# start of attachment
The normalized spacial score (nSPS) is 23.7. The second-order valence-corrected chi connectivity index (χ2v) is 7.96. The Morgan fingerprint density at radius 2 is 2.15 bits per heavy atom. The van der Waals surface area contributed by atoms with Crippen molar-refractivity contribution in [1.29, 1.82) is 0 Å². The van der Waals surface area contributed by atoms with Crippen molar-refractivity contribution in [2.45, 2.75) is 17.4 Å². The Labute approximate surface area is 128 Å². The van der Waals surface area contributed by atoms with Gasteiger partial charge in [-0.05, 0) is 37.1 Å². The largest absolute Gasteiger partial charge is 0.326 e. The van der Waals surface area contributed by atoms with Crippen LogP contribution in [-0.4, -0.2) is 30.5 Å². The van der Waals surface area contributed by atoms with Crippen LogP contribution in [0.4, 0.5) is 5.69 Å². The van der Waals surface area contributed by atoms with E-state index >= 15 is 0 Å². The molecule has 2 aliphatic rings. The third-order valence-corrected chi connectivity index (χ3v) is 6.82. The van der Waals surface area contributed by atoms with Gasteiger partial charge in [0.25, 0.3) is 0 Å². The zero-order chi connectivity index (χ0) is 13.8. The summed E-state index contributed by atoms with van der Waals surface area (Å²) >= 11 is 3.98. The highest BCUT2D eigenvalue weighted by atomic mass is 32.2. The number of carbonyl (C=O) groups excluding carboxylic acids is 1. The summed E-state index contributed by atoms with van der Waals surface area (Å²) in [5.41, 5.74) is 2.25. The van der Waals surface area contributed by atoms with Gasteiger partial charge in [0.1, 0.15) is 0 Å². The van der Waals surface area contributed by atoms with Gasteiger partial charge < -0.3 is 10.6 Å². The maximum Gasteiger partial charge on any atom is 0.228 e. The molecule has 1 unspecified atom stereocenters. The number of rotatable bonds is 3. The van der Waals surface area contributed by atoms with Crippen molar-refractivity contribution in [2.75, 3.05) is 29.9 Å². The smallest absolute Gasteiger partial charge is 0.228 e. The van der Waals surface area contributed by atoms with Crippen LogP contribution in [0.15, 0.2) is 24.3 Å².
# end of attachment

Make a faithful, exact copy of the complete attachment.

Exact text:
The normalized spacial score (nSPS) is 23.7. The second-order valence-corrected chi connectivity index (χ2v) is 7.96. The Morgan fingerprint density at radius 2 is 2.15 bits per heavy atom. The van der Waals surface area contributed by atoms with Crippen molar-refractivity contribution in [1.29, 1.82) is 0 Å². The van der Waals surface area contributed by atoms with Crippen molar-refractivity contribution in [2.45, 2.75) is 17.4 Å². The Labute approximate surface area is 128 Å². The van der Waals surface area contributed by atoms with Gasteiger partial charge in [-0.05, 0) is 37.1 Å². The largest absolute Gasteiger partial charge is 0.326 e. The van der Waals surface area contributed by atoms with Crippen LogP contribution in [-0.4, -0.2) is 30.5 Å². The van der Waals surface area contributed by atoms with Crippen LogP contribution in [0.4, 0.5) is 5.69 Å². The van der Waals surface area contributed by atoms with E-state index >= 15 is 0 Å². The molecule has 2 aliphatic rings. The third-order valence-corrected chi connectivity index (χ3v) is 6.82. The van der Waals surface area contributed by atoms with Gasteiger partial charge in [0.25, 0.3) is 0 Å². The zero-order chi connectivity index (χ0) is 13.8. The summed E-state index contributed by atoms with van der Waals surface area (Å²) >= 11 is 3.98. The highest BCUT2D eigenvalue weighted by atomic mass is 32.2. The number of carbonyl (C=O) groups excluding carboxylic acids is 1. The summed E-state index contributed by atoms with van der Waals surface area (Å²) in [5.41, 5.74) is 2.25. The van der Waals surface area contributed by atoms with Gasteiger partial charge in [0.1, 0.15) is 0 Å². The van der Waals surface area contributed by atoms with Gasteiger partial charge < -0.3 is 10.6 Å². The maximum Gasteiger partial charge on any atom is 0.228 e. The molecule has 1 unspecified atom stereocenters. The number of rotatable bonds is 3. The van der Waals surface area contributed by atoms with Crippen molar-refractivity contribution in [2.75, 3.05) is 29.9 Å². The smallest absolute Gasteiger partial charge is 0.228 e. The van der Waals surface area contributed by atoms with Crippen LogP contribution in [0.15, 0.2) is 24.3 Å².